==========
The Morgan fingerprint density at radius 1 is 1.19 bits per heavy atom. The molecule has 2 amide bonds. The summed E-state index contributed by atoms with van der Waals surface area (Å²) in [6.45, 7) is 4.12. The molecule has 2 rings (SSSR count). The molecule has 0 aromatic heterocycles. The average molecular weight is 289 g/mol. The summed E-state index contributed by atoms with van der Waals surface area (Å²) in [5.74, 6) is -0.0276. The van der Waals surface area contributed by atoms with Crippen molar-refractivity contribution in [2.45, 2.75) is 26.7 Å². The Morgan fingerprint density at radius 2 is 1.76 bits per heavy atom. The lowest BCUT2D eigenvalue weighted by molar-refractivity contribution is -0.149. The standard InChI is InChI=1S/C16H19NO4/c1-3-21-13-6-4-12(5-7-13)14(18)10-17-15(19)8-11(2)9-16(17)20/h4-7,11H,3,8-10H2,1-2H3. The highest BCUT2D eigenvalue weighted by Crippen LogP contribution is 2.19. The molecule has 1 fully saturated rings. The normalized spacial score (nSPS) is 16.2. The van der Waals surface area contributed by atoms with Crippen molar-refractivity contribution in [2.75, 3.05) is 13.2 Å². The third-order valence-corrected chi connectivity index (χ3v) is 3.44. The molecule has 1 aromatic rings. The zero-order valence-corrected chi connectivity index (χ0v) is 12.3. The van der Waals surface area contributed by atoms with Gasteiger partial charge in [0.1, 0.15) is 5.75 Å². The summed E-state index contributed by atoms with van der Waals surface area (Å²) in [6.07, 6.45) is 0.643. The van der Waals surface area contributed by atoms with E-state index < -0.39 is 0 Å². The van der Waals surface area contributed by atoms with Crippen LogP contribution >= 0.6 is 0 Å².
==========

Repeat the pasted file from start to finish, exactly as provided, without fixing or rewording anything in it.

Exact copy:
The Morgan fingerprint density at radius 1 is 1.19 bits per heavy atom. The molecule has 2 amide bonds. The summed E-state index contributed by atoms with van der Waals surface area (Å²) in [6.45, 7) is 4.12. The molecule has 2 rings (SSSR count). The molecule has 0 aromatic heterocycles. The average molecular weight is 289 g/mol. The summed E-state index contributed by atoms with van der Waals surface area (Å²) in [5.74, 6) is -0.0276. The van der Waals surface area contributed by atoms with Crippen molar-refractivity contribution in [2.45, 2.75) is 26.7 Å². The Morgan fingerprint density at radius 2 is 1.76 bits per heavy atom. The lowest BCUT2D eigenvalue weighted by molar-refractivity contribution is -0.149. The standard InChI is InChI=1S/C16H19NO4/c1-3-21-13-6-4-12(5-7-13)14(18)10-17-15(19)8-11(2)9-16(17)20/h4-7,11H,3,8-10H2,1-2H3. The highest BCUT2D eigenvalue weighted by Crippen LogP contribution is 2.19. The molecule has 1 fully saturated rings. The normalized spacial score (nSPS) is 16.2. The van der Waals surface area contributed by atoms with Crippen molar-refractivity contribution in [2.75, 3.05) is 13.2 Å². The third-order valence-corrected chi connectivity index (χ3v) is 3.44. The molecule has 1 aromatic rings. The zero-order valence-corrected chi connectivity index (χ0v) is 12.3. The van der Waals surface area contributed by atoms with Gasteiger partial charge in [0.1, 0.15) is 5.75 Å². The summed E-state index contributed by atoms with van der Waals surface area (Å²) in [6.07, 6.45) is 0.643. The van der Waals surface area contributed by atoms with E-state index < -0.39 is 0 Å². The van der Waals surface area contributed by atoms with Crippen LogP contribution >= 0.6 is 0 Å².